by Armando Sanchez (ELP 2012)
Community representatives, decision makers and policy officials are currently in need of a reliable and comprehensive monitoring and impact assessment framework that allows them not only to monitor the outcomes of integrated landscape interventions, but also to determine the ecosystem, biodiversity and economic impacts of such projects. The objective of this article is to briefly discuss some difficulties in the design and implementation of an innovative framework that can play the role of an auxiliary tool for landscape management interventions.
One of the first things to consider is that the complexity of a monitoring and impact assessment framework will depend on the nature of the intervention. For example, if the goal of the project is to reforest and capture carbon, the measurement system should only take into account the temporal and spatial scales and can consist of a simple follow up of time series trends. However, if the goal of the intervention follows an integrated approach, the type of system needed should include measurements of changes in biodiversity conservation, ecosystem maintenance, poverty reduction and their interactions. In fact, all of the technical components of the typical monitoring system will become more complex (i.e. objectives, variables, sampling strategy, data collection, data handling and organization). Even more, in the context of an integrated approach, the collected data might be associated to the spatial, temporal and individual scales. Having panel data with three dimensions makes the task more difficult to implement a follow up of the outputs and to infer causal relationships between management actions and outputs. So, some simplifying assumptions would have to be imposed to grasp the statistical patterns and causal effects of interest.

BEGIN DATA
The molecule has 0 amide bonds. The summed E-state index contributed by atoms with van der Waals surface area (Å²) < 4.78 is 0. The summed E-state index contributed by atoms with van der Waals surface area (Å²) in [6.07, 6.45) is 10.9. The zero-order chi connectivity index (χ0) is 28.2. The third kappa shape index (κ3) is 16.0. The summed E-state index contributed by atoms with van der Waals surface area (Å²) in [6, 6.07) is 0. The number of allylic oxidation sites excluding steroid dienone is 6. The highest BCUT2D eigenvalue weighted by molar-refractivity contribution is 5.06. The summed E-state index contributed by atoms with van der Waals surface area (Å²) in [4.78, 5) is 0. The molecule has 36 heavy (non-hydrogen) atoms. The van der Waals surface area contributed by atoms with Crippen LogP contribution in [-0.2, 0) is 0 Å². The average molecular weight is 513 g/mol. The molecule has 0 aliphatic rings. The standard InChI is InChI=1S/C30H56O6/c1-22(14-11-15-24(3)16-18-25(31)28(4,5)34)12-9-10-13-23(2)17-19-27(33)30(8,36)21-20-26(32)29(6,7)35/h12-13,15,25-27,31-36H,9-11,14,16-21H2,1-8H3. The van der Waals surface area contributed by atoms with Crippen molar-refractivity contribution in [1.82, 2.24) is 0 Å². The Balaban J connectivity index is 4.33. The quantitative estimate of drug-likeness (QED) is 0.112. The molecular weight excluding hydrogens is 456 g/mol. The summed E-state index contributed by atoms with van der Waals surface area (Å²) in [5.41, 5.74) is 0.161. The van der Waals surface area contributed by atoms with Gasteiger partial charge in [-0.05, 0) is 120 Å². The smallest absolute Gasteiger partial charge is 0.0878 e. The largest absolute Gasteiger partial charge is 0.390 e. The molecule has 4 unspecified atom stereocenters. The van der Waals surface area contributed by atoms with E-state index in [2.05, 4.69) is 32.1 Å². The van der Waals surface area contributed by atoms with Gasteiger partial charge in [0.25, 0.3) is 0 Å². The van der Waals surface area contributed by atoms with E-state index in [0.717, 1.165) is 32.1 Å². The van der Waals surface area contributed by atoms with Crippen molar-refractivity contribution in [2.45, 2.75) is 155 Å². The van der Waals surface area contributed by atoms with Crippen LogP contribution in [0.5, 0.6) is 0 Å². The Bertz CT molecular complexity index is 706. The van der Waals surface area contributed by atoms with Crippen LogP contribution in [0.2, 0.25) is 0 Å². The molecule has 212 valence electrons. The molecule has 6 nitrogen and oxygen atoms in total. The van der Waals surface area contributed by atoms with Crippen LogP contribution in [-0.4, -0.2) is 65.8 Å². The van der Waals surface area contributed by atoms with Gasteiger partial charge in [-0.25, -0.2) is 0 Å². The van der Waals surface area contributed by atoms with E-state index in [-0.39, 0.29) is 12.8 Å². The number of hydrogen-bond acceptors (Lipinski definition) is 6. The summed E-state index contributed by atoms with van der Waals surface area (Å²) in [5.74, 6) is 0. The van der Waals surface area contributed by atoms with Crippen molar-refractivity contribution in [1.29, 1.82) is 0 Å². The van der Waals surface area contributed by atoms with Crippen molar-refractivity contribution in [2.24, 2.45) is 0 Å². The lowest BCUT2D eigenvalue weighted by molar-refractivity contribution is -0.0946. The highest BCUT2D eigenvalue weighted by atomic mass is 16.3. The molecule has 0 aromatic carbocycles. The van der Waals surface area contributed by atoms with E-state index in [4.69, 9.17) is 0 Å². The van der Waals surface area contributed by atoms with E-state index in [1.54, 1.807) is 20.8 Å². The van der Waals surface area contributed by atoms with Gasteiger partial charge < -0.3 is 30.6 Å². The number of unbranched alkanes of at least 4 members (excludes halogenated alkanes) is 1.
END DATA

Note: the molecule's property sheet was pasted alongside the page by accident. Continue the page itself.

Another important aspect in developing a monitoring and impact assessment system in the context of an integrated approach implies the development of a comprehensive framework for describing and analyzing multi-objective and multi-stakeholder projects. To do so, one needs to rely on a team of experts from different knowledge areas capable of understanding the project outcomes from different perspectives and collaboration to disentangle the interactions between the social, biodiversity and ecosystems aspects. This team should also have as a goal not only to monitor, but also to determine the impacts attributable to the project, which might be a useful basis to improve the interventions. For example, the statistical tools typically used to isolate the economic impacts, counterfactuals, might be used in conjunction with monitoring tools, such as remote sensing, that are already in use to follow up reforestation patterns. Therefore, the challenge is to adapt the existing methodologies in a consistent framework that might be used to assess the benefits of an integrated project.
In general, a successful approach for the design and implementation of systems to monitor and assess the impacts of effective integrated approaches requires an alliance of experts with different areas of expertise and disciplines. All project stakeholders must be involved in the innovative design and the objective given the type of interventions needed nowadays to adapt to the challenges imposed by climate change.